A film that starts like an odd documentary on ski resorts suddenly declares its subject to be aluminum. And it’s all downhill from there, evoking in chapters the history of capitalism in the 20th century, the death of the God Progress in the valleys of the Alps and the question of the relationship between State and Industry. All’s fair in love and snow.
Nicolas Rey: wasn’t named after the famous American director (he’s the one that had a pseudonym) and he’s not even the son of the French experimental filmmaker Georges Rey. He’s been making films since 1993, productions hovering somewhere between photography, documentaries and experimental films. He spends most of his time at “L’Abominable”, an artist-run film lab he helped founding in 1995.
Could it be by chance? Two of the richest and most accomplished works we have seen in the festival are set in the mountains, and even more coincidently in the Alps, somewhere above the city of Grenoble. In Didam and Tahousse, two films that can be seen as a diptych, Mahine Rouhi and Olivier Fouchard set their cameras in grandiose virgin landscapes and edit their film to the rolling of thunder or the shadow of a cloud passing. The intense work on the film medium (colors, contrasts, negatives) reinstates nature as piercingly primeval, the origin of the world so distressing for mankind (who appears from time to time as a fragile silhouette wandering in the open space), reminding us of Carl Brown’s films, in which the photochemical work brings us back to a world of initial sensations, and of Jose Val Del Omar’s cosmogonic cinema to which one could reasonably doubt there was such a beautiful lineage. Although it is probably more of an accident, the similarities are striking: the atmospheric fast-motion, the mysterious ode to elementary forces that the images convey, the tinting that, far from “colorizing” nature, brings out the hidden and the timeless in it.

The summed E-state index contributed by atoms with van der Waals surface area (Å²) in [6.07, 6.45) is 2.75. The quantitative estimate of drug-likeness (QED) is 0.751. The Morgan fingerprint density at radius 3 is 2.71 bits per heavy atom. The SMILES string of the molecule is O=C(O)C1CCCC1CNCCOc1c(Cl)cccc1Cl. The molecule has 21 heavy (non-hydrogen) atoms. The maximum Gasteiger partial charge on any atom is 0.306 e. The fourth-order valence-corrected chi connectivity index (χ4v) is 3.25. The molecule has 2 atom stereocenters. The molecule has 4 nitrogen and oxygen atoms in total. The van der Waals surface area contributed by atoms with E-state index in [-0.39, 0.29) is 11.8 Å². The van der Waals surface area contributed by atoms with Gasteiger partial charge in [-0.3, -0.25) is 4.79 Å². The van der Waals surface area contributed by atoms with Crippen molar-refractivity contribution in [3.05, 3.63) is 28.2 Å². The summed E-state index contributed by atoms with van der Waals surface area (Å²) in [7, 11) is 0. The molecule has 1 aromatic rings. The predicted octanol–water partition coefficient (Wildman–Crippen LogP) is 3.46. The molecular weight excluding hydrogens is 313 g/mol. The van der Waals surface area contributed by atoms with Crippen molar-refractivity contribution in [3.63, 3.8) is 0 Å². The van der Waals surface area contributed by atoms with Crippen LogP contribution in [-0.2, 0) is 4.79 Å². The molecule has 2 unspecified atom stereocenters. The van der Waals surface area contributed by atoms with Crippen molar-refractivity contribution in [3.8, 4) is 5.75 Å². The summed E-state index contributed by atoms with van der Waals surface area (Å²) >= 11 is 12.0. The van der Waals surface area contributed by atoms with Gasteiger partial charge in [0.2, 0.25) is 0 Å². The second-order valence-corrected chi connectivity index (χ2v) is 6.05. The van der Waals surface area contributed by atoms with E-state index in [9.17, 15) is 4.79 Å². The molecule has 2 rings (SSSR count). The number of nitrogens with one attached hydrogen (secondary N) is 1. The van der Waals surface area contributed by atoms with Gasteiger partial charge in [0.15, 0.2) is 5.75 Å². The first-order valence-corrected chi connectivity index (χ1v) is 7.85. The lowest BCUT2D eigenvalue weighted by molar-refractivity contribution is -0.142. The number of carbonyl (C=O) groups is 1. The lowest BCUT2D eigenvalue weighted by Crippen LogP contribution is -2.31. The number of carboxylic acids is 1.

Nicolas Rey’s film Schuss! could seem to have an opposite goal, since the mountains he films have been harnessed and made profitable for ski resorts and the hydroelectricity-reliant aluminum industry. The film is organized in chapters repeating the same structure made from heterogeneous elements (portraits of skiers filmed with an old color system rebuilt by the filmmaker and giving the shots a ghostly aura; rolling facsimiles of reports of the board of directors of an electrometallurgy company; comments by the filmmaker about the links between industry and war; old amateur films on 9.5mm showing in particular skiing in an early resort, etc.) forming a work of historical research whose materialist principle — to produce a meaningful constellation through editing — recalls Walter Benjamin’s work on 19th century Paris. Starting from a comparative postulate (cinema, aluminum and ski industries were born around the same time and have witnessed parallel growth to the rhythm of war efforts in the first half of the past century), the filmmaker undertakes an archeology of the historical strata of that “mountain” seen as a symptom of the century, confronting the telltale signs of its industrial past with its timeless present of silhouettes sliding down the white hills, almost disappearing into the film material. And maybe the most striking image is a shot of skiers appearing out of the grainy, timeless mist of what is probably the arrival of a cable car, surprisingly resembling a milestone in the history of cinema: workers leaving a factory. Suddenly, their apparently innocent activity represents catastrophe: man harnessing nature through his industry, only to accelerate his own end, forever going schuss!
From the virgin mountains to overexploited mountains, the same tragic morality pertains (a fact that could make these films close to some of Straub’s, albeit their formal choices): mountains stand alone, as do men, and their solitudes seem forever non-reconciled.
Emeric de Lastens
Festival des cinémas différents de Paris, december 2005.